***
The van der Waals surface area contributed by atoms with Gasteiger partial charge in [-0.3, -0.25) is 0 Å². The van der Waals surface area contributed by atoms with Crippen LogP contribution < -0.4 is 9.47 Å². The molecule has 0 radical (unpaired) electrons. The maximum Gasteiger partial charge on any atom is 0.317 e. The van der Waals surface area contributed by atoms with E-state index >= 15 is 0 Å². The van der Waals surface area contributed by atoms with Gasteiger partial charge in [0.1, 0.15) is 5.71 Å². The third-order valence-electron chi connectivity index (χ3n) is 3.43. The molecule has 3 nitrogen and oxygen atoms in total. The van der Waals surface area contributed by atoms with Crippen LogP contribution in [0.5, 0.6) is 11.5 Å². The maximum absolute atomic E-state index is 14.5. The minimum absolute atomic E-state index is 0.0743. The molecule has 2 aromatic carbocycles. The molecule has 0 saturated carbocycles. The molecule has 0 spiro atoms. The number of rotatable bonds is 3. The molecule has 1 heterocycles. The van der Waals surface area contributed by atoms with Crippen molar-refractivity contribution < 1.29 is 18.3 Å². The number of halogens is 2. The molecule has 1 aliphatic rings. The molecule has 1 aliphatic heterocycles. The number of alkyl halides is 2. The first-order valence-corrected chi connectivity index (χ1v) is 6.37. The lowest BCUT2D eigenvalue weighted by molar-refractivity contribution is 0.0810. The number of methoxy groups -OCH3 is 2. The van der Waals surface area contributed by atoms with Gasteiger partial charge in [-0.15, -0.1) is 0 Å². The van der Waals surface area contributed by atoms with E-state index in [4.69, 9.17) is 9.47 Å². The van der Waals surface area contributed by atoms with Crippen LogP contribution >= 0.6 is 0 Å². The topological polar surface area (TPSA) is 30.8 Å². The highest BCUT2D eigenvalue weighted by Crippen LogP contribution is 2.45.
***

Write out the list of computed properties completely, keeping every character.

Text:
The van der Waals surface area contributed by atoms with Gasteiger partial charge in [-0.3, -0.25) is 0 Å². The van der Waals surface area contributed by atoms with Crippen LogP contribution < -0.4 is 9.47 Å². The molecule has 0 radical (unpaired) electrons. The maximum Gasteiger partial charge on any atom is 0.317 e. The van der Waals surface area contributed by atoms with E-state index >= 15 is 0 Å². The van der Waals surface area contributed by atoms with Gasteiger partial charge in [0.1, 0.15) is 5.71 Å². The third-order valence-electron chi connectivity index (χ3n) is 3.43. The molecule has 3 nitrogen and oxygen atoms in total. The van der Waals surface area contributed by atoms with Crippen LogP contribution in [0.5, 0.6) is 11.5 Å². The maximum absolute atomic E-state index is 14.5. The minimum absolute atomic E-state index is 0.0743. The molecule has 2 aromatic carbocycles. The molecule has 0 saturated carbocycles. The molecule has 0 spiro atoms. The number of rotatable bonds is 3. The molecule has 1 heterocycles. The van der Waals surface area contributed by atoms with Crippen molar-refractivity contribution < 1.29 is 18.3 Å². The number of halogens is 2. The molecule has 1 aliphatic rings. The molecule has 1 aliphatic heterocycles. The number of alkyl halides is 2. The first-order valence-corrected chi connectivity index (χ1v) is 6.37. The lowest BCUT2D eigenvalue weighted by molar-refractivity contribution is 0.0810. The number of methoxy groups -OCH3 is 2. The van der Waals surface area contributed by atoms with Gasteiger partial charge in [-0.15, -0.1) is 0 Å². The van der Waals surface area contributed by atoms with E-state index in [4.69, 9.17) is 9.47 Å². The van der Waals surface area contributed by atoms with Crippen LogP contribution >= 0.6 is 0 Å². The topological polar surface area (TPSA) is 30.8 Å². The highest BCUT2D eigenvalue weighted by Crippen LogP contribution is 2.45.